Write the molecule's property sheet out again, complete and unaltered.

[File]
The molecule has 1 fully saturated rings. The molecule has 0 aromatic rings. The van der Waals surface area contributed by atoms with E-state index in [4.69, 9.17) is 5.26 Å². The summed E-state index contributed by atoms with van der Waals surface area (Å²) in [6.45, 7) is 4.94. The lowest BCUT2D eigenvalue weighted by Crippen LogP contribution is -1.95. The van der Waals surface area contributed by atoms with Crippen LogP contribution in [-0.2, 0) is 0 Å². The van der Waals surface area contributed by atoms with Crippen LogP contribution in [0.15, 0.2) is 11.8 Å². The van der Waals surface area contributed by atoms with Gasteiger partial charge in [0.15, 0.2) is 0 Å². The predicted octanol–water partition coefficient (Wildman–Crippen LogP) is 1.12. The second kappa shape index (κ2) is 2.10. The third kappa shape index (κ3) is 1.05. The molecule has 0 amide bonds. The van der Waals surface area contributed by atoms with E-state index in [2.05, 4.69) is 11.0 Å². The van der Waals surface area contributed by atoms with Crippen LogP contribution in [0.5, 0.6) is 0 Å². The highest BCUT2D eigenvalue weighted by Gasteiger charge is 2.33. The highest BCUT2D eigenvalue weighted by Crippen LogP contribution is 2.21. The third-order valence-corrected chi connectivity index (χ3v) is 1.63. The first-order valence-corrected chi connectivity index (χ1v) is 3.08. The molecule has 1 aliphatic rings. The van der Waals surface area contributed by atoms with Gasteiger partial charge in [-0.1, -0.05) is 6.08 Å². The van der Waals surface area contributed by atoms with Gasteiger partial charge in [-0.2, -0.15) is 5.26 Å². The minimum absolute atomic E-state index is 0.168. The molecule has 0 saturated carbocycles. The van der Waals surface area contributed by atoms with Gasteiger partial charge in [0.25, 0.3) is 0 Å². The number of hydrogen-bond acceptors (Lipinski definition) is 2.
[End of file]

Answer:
The molecule has 1 fully saturated rings. The molecule has 0 aromatic rings. The van der Waals surface area contributed by atoms with E-state index in [4.69, 9.17) is 5.26 Å². The summed E-state index contributed by atoms with van der Waals surface area (Å²) in [6.45, 7) is 4.94. The lowest BCUT2D eigenvalue weighted by Crippen LogP contribution is -1.95. The van der Waals surface area contributed by atoms with Crippen LogP contribution in [-0.2, 0) is 0 Å². The van der Waals surface area contributed by atoms with Crippen LogP contribution in [0.15, 0.2) is 11.8 Å². The van der Waals surface area contributed by atoms with Gasteiger partial charge in [0.15, 0.2) is 0 Å². The predicted octanol–water partition coefficient (Wildman–Crippen LogP) is 1.12. The second kappa shape index (κ2) is 2.10. The third kappa shape index (κ3) is 1.05. The molecule has 0 amide bonds. The van der Waals surface area contributed by atoms with E-state index in [2.05, 4.69) is 11.0 Å². The van der Waals surface area contributed by atoms with Crippen LogP contribution in [0.5, 0.6) is 0 Å². The highest BCUT2D eigenvalue weighted by Gasteiger charge is 2.33. The highest BCUT2D eigenvalue weighted by Crippen LogP contribution is 2.21. The third-order valence-corrected chi connectivity index (χ3v) is 1.63. The first-order valence-corrected chi connectivity index (χ1v) is 3.08. The molecule has 1 aliphatic rings. The van der Waals surface area contributed by atoms with Gasteiger partial charge in [-0.1, -0.05) is 6.08 Å². The van der Waals surface area contributed by atoms with Gasteiger partial charge in [-0.2, -0.15) is 5.26 Å². The minimum absolute atomic E-state index is 0.168. The molecule has 0 saturated carbocycles. The van der Waals surface area contributed by atoms with Gasteiger partial charge in [0.25, 0.3) is 0 Å². The number of hydrogen-bond acceptors (Lipinski definition) is 2.